FWC dissuades exotic pet ownership
FWC dissuades exotic pet ownership
By BRENDA HAWKINS
Thursday, January 10, 2008DONN BROWN / Staff
Naples resident Michelle Acosta has owned Sabre, an African serval cat, for five years.
Naples resident Michelle Acosta has had some form of exotic large breed cat in her living room for nearly 30 years. Her first cat was a Florida panther, raised from a kitten. After the panther’s death from natural causes, she acquired an African serval cat.
While Acosta is not typical of most pet owners, the Florida Wildlife Commission is hoping to dissuade private individuals from raising exotic animals in their homes with new regulations regarding possession of dangerous snakes, lizards and large exotic breeds.
Because she has followed FWC requirements and passed regular inspections over the years, Acosta is exempt from new regulations that will require Class II wildlife owners to have two-and-half acres of property; Class I wildlife owners will have to have five acres.
What’s the attraction of owning a large breed exotic cat? Acosta believes wild animals such as her serval, Sabre, are “God’s most beautiful creations” and she cherishes the right to keep one in her home. Her view is shared by several other Collier County exotic pet owners on the state’s wildlife permit list.
But for pet stores and breeders, the new rules make exotic animals too expensive and too time consuming to stock. Last year, the FWC increased the permit cost for exhibiting venomous snakes from $1,000 to $10,000. Owners are also required to create a critical incident and disaster plan, outlining how they will secure or evacuate the animals in the event of an emergency. Reptile owners must permanently identify the animals with a microchip before they reach a certain size, post cage warnings, keep a detailed inventory of births, deaths or sales, and meet stricter caging and facility requirements, as well as report any escapes.
Pets Plus owner Mike Shepherd said he no longer sells reptiles of concern, such as Burmese pythons and Nile monitor lizards. “A Burmese python isn’t really a pet snake,” he says. “I personally don’t like seeing anything here that doesn’t belong, even cats and dogs. Outside of humans, cats and dogs are the most invasive species there are.”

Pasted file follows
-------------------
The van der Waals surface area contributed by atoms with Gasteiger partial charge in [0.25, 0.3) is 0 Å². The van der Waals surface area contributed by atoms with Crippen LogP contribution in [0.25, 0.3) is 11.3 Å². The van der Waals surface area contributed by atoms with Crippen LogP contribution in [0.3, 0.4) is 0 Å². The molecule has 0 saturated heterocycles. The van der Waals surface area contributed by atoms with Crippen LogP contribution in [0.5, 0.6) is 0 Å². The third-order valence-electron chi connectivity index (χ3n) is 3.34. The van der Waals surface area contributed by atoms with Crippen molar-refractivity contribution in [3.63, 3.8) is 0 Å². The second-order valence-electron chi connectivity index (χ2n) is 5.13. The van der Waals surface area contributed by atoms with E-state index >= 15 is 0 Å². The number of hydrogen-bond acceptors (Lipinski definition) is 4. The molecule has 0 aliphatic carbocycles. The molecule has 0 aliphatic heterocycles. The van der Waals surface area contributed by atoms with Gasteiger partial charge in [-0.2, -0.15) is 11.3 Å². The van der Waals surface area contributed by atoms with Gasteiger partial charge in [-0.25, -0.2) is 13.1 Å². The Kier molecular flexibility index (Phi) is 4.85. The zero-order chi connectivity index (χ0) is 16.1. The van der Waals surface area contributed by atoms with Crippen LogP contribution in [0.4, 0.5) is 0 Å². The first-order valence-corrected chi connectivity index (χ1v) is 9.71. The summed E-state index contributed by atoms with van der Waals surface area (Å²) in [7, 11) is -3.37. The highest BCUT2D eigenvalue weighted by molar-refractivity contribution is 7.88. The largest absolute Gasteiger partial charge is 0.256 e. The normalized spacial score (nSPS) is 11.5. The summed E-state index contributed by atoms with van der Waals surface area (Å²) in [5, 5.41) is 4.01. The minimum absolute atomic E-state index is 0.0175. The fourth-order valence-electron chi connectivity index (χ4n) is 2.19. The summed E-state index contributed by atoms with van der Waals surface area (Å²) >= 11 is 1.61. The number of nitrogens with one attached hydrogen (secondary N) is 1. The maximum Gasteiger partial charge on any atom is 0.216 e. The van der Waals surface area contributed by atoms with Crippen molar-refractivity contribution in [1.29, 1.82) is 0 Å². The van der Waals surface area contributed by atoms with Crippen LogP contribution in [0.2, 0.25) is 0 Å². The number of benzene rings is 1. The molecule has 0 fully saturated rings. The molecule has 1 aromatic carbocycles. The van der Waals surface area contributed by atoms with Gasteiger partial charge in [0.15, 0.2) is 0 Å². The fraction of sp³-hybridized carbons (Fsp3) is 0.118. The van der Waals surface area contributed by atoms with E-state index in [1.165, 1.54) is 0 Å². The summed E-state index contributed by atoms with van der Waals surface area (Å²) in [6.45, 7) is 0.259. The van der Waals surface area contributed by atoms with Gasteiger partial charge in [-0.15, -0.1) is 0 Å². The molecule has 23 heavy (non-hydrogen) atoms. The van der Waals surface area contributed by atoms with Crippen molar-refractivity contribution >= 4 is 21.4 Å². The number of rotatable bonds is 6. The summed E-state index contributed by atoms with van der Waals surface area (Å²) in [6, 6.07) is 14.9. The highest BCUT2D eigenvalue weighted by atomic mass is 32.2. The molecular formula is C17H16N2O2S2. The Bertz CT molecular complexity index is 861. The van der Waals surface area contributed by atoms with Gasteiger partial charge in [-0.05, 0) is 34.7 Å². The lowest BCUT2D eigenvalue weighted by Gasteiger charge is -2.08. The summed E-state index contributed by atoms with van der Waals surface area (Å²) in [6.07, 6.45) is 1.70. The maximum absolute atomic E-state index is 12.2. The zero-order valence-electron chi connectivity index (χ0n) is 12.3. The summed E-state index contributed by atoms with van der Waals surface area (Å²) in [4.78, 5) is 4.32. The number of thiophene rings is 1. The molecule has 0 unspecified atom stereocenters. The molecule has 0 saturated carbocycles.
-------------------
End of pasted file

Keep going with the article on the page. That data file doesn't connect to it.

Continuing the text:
Reptile Industries, a breeder in North Naples, doesn’t trade in venomous snakes and got rid of most of its “reptiles of concern” inventory long before the FWC move. Owner Mark Bell says there was little market for the creatures and believes stiff permitting fees and hefty insurance requirements will likely spell the end for purely educational traveling demonstrations featuring the animals.
Naples Zoo director David Tetzlaff says the zoo has a $4 million liability policy and a $10,000 surety bond that covers its popular exhibit, “Serpents – Fangs & Fiction,” an educational show exhibiting venomous snakes.
“The response from the public has been phenomenal,” he says of the exhibit. “I plan to keep growing the collection.”
While he does not condone individual ownership of reptiles of concern, Tetzlaff says the use of these animals for public education is vital in an area with so many varieties of reptiles.
“People move down here and don’t know what they’re looking at,” he explains. “Most of the time, snakes are harmless, but people are terrified. They think every snake will kill them. There is really no extreme need to kill any snake.”
Tetzlaff sees the FWC changes as a step in the right direction to ensure appropriate licensing and accountability.
“Unless you are a breeder, a serious collector or an institution such as ours, there is really no good reason to have these animals in your home or back yard,” he says, adding that he has seen pet stores selling tortoise breeds that can grow up to 150 pounds.
“Then when people have these bulldozers going through their living room, they don’t want them any more and they bring them to us,” he says. “The stores need to be more responsible with what they are selling and the buyers need to be responsible to know what they are buying. In Collier County there are over 100 permits for exotic animals. That’s scary.”
Bell concurs, saying micro-chipping reptiles will allow FWC investigators to track escaped or abandoned animals back to their owners.
“Somebody could get in trouble, big time,” he said.
At Shy Wolf Sanctuary, owner Nancy Smith has mixed emotions about government’s efforts.
“It’ll be a very sad day if they consider the wolf the same as a lion or tiger,” she said of reclassification debates currently under way. “Wolves have the IQ of a 16-year-old human. It doesn’t make sense. They’re afraid people will breed wolf-dogs in their back yards.”
But she is adamant the FWC should be stricter in other areas.
“I’ve never met a responsible breeder and the general public has proven they can’t be trusted,” she says. “In my opinion, it should be mandatory for all breeders to take back any animal that doesn’t work out, whether it’s a chihuahua, a sugar glider or a parakeet. Exotic animals are a $34 billion industry nationwide each year; but it costs $137 billion to clean up the mess they make.”
Acosta agreed, saying people might reconsider exotic pet ownership if they knew the cost, responsibility and work involved. “Having an animal is a 24/7 commitment,” she said. “I haven’t had a vacation in 32 years. I wish the penalties for possession by unqualified people were more severe.”